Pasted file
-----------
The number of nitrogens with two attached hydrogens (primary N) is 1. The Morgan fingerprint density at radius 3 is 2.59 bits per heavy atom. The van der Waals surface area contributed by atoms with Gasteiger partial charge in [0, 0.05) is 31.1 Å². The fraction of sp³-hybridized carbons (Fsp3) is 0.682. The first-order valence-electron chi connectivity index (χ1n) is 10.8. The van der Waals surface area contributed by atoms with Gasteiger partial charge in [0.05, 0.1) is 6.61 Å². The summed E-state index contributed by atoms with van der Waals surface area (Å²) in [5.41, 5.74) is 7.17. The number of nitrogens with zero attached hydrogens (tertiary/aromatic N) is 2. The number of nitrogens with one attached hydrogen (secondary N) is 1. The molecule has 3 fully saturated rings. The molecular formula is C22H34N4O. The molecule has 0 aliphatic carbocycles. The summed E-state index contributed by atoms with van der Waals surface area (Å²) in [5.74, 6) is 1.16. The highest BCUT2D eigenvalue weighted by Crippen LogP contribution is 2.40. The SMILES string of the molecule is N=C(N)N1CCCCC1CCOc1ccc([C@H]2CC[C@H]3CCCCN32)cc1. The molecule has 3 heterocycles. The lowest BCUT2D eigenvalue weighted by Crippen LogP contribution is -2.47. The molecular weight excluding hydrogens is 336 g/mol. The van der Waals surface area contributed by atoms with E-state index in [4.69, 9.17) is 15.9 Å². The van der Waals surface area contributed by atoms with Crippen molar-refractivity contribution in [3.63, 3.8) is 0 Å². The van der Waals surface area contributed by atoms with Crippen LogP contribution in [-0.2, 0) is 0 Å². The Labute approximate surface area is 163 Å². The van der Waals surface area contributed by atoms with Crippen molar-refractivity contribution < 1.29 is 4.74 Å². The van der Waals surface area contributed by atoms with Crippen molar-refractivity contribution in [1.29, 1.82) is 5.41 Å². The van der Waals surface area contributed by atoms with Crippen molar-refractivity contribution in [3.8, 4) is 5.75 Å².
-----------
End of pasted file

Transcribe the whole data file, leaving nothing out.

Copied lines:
The number of nitrogens with two attached hydrogens (primary N) is 1. The Morgan fingerprint density at radius 3 is 2.59 bits per heavy atom. The van der Waals surface area contributed by atoms with Gasteiger partial charge in [0, 0.05) is 31.1 Å². The fraction of sp³-hybridized carbons (Fsp3) is 0.682. The first-order valence-electron chi connectivity index (χ1n) is 10.8. The van der Waals surface area contributed by atoms with Gasteiger partial charge in [0.05, 0.1) is 6.61 Å². The summed E-state index contributed by atoms with van der Waals surface area (Å²) in [5.41, 5.74) is 7.17. The number of nitrogens with zero attached hydrogens (tertiary/aromatic N) is 2. The number of nitrogens with one attached hydrogen (secondary N) is 1. The molecule has 3 fully saturated rings. The molecular formula is C22H34N4O. The molecule has 0 aliphatic carbocycles. The summed E-state index contributed by atoms with van der Waals surface area (Å²) in [5.74, 6) is 1.16. The highest BCUT2D eigenvalue weighted by Crippen LogP contribution is 2.40. The SMILES string of the molecule is N=C(N)N1CCCCC1CCOc1ccc([C@H]2CC[C@H]3CCCCN32)cc1. The molecule has 3 heterocycles. The lowest BCUT2D eigenvalue weighted by Crippen LogP contribution is -2.47. The molecular weight excluding hydrogens is 336 g/mol. The van der Waals surface area contributed by atoms with E-state index in [4.69, 9.17) is 15.9 Å². The van der Waals surface area contributed by atoms with Crippen molar-refractivity contribution in [3.63, 3.8) is 0 Å². The van der Waals surface area contributed by atoms with Crippen LogP contribution in [-0.2, 0) is 0 Å². The Labute approximate surface area is 163 Å². The van der Waals surface area contributed by atoms with Crippen molar-refractivity contribution < 1.29 is 4.74 Å². The van der Waals surface area contributed by atoms with Crippen molar-refractivity contribution in [1.29, 1.82) is 5.41 Å². The van der Waals surface area contributed by atoms with Crippen molar-refractivity contribution in [3.8, 4) is 5.75 Å².